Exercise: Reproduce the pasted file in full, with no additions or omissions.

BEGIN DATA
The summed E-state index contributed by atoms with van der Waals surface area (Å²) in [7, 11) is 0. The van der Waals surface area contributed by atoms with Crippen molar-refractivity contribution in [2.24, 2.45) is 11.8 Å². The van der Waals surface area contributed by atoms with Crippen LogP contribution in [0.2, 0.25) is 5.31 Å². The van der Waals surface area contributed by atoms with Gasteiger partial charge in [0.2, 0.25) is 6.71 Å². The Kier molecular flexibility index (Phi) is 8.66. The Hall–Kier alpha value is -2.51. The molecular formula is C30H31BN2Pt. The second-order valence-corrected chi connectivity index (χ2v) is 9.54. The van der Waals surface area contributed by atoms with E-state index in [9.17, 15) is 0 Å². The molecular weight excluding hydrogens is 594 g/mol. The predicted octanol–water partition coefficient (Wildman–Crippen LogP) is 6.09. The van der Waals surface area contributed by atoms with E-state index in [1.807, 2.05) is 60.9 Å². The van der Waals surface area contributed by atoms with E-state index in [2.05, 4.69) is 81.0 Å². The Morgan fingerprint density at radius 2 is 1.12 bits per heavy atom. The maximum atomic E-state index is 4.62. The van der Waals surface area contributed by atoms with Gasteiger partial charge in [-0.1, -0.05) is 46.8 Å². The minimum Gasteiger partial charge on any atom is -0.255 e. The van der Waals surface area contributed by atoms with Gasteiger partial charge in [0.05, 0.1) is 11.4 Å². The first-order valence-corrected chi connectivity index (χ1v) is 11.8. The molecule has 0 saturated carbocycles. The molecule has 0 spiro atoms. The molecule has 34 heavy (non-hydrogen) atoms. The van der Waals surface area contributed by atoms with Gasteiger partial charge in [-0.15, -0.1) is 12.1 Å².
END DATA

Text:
The summed E-state index contributed by atoms with van der Waals surface area (Å²) in [7, 11) is 0. The van der Waals surface area contributed by atoms with Crippen molar-refractivity contribution in [2.24, 2.45) is 11.8 Å². The van der Waals surface area contributed by atoms with Crippen LogP contribution in [0.2, 0.25) is 5.31 Å². The van der Waals surface area contributed by atoms with Gasteiger partial charge in [0.2, 0.25) is 6.71 Å². The Kier molecular flexibility index (Phi) is 8.66. The Hall–Kier alpha value is -2.51. The molecular formula is C30H31BN2Pt. The second-order valence-corrected chi connectivity index (χ2v) is 9.54. The van der Waals surface area contributed by atoms with E-state index in [9.17, 15) is 0 Å². The molecular weight excluding hydrogens is 594 g/mol. The predicted octanol–water partition coefficient (Wildman–Crippen LogP) is 6.09. The van der Waals surface area contributed by atoms with E-state index in [1.807, 2.05) is 60.9 Å². The van der Waals surface area contributed by atoms with E-state index in [2.05, 4.69) is 81.0 Å². The Morgan fingerprint density at radius 2 is 1.12 bits per heavy atom. The maximum atomic E-state index is 4.62. The van der Waals surface area contributed by atoms with Gasteiger partial charge in [-0.1, -0.05) is 46.8 Å². The minimum Gasteiger partial charge on any atom is -0.255 e. The van der Waals surface area contributed by atoms with Gasteiger partial charge in [0.05, 0.1) is 11.4 Å². The first-order valence-corrected chi connectivity index (χ1v) is 11.8. The molecule has 0 saturated carbocycles. The molecule has 0 spiro atoms. The molecule has 34 heavy (non-hydrogen) atoms. The van der Waals surface area contributed by atoms with Gasteiger partial charge in [-0.15, -0.1) is 12.1 Å².